San Diego Zoo set to receive a pair of new pandas from China

China’s government has plans to send two giant pandas to the San Diego Zoo, a symbol of softening U.S.-China relations.
China’s government has plans to send two giant pandas to the San Diego Zoo, a symbol of softening U.S.-China relations. | Susan Walsh, Associated Press
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China’s government has plans to send two giant pandas to the San Diego Zoo, a symbol of softening U.S.-China relations.

“Pandas have long been envoys of friendship between the Chinese and American peoples,” Chinese leader Xi Jinping said during a visit to San Francisco in November. “We are ready to continue our cooperation with the United States on panda conservation, and do our best to meet the wishes of the Californians so as to deepen the friendly ties between our two peoples.”

A spokesperson for the San Diego Zoo Wildlife Alliance told CNN they are “optimistic we will get pandas in the not-so-distant future.” A timeline for the panda’s arrival has not been revealed.

Bai Yun, a panda born in captivity in China, lived at the San Diego Zoo for 20 years and gave birth to six cubs there. In 2019, Bai Yun and her son were sent back to China, per Fox 5 San Diego.

“We are humbled by the potential opportunity of continuing our collaborative conservation efforts to secure the future for giant pandas. As such, San Diego Zoo Wildlife Alliance is taking important steps to ensure we are prepared for a potential return,” said Megan Owen, vice president of conservation science, per a press release.

For more than five decades, pandas have served as a symbol of U.S.-China relations.

During President Richard Nixon’s 1972 visit to communist China, the government of Mao Zedong gifted first lady Pat Nixon with two giant pandas.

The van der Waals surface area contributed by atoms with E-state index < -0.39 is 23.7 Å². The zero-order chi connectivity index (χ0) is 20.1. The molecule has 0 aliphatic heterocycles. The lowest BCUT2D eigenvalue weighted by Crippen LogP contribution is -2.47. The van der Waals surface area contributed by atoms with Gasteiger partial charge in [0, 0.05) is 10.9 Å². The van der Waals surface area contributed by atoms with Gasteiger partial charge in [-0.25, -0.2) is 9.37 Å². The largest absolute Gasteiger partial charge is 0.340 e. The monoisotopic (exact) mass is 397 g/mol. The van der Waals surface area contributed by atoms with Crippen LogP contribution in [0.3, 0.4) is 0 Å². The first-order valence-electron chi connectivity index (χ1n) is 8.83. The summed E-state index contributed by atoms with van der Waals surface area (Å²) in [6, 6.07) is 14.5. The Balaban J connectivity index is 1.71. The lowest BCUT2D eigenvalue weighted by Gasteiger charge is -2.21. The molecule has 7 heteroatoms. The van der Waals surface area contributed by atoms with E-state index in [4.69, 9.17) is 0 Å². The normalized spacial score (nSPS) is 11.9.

“On behalf of the people of the United States, I am pleased to be here and accept the precious gift of the panda — pandas,” Pat Nixon said at the time, per The New York Times.


In 1982, China put an end to gifting pandas. Instead, the U.S. could lease a panda bear from China for an annual fee of roughly $1 million a piece, reports Fox News. Leases typically last 10 years and, with China’s permission, can be extended.

Amid deteriorating relations between China and the West, the Chinese government barred panda lease extensions in the U.S. and the U.K. Receiving the privilege of pandas is dependent on maintaining friendly relations with China.

“China now requires countries that have been given the privilege of hosting pandas to be friendly to China, and if they’re not doing so sufficiently, then pandas will be withdrawn,” Steve Tsang, director of the China Institute at the School of Oriental and African Studies in London, said in an email to The Washington Post in September.

Smithsonian National Zoo in Washington, D.C., sent its three pandas back to China in December when a decades-long loan agreement expired. The Atlanta Zoo’s four pandas are slated to return to China by the end of the year. After 20 years at the Memphis Zoo, pandas Ya Ya and Le Le were sent back to China in April, as reported by the Deseret News.

Panda loans in the U.K. were also severed. After 12 years at the Edinburgh Zoo, pandas Yang Guang and Tian Tian returned to China in December.

In addition to San Diego, China is currently negotiating panda leases with the National Zoo in Washington, D.C., and the Schönbrunn Zoo in Vienna, Austria, per The New York Times.

Despite overcoming extinction status, pandas remain a vulnerable species. There just over 1,800 pandas in the world, according to the World Wildlife Foundation. Pandas require delicate care. They must eat around 26 to 84 pounds of fresh bamboo everyday and live in temperate climates.

The San Diego Zoo is prepared to team up with China to create a future where pandas can thrive.

“Pandas in our care and in the care of Chinese colleagues at conservation facilities play an important role as assurance against extinction and loss of genetic diversity in their native habitats, as well as a source population for reintroductions,” said Owen, per a San Diego Zoo press release.

“Our partnership over the decades has served as a powerful example of how — when we work together — we can achieve what was once thought to be impossible. San Diego Zoo Wildlife Alliance is uniquely positioned to collaborate toward a shared goal of creating a sustainable future for giant pandas.”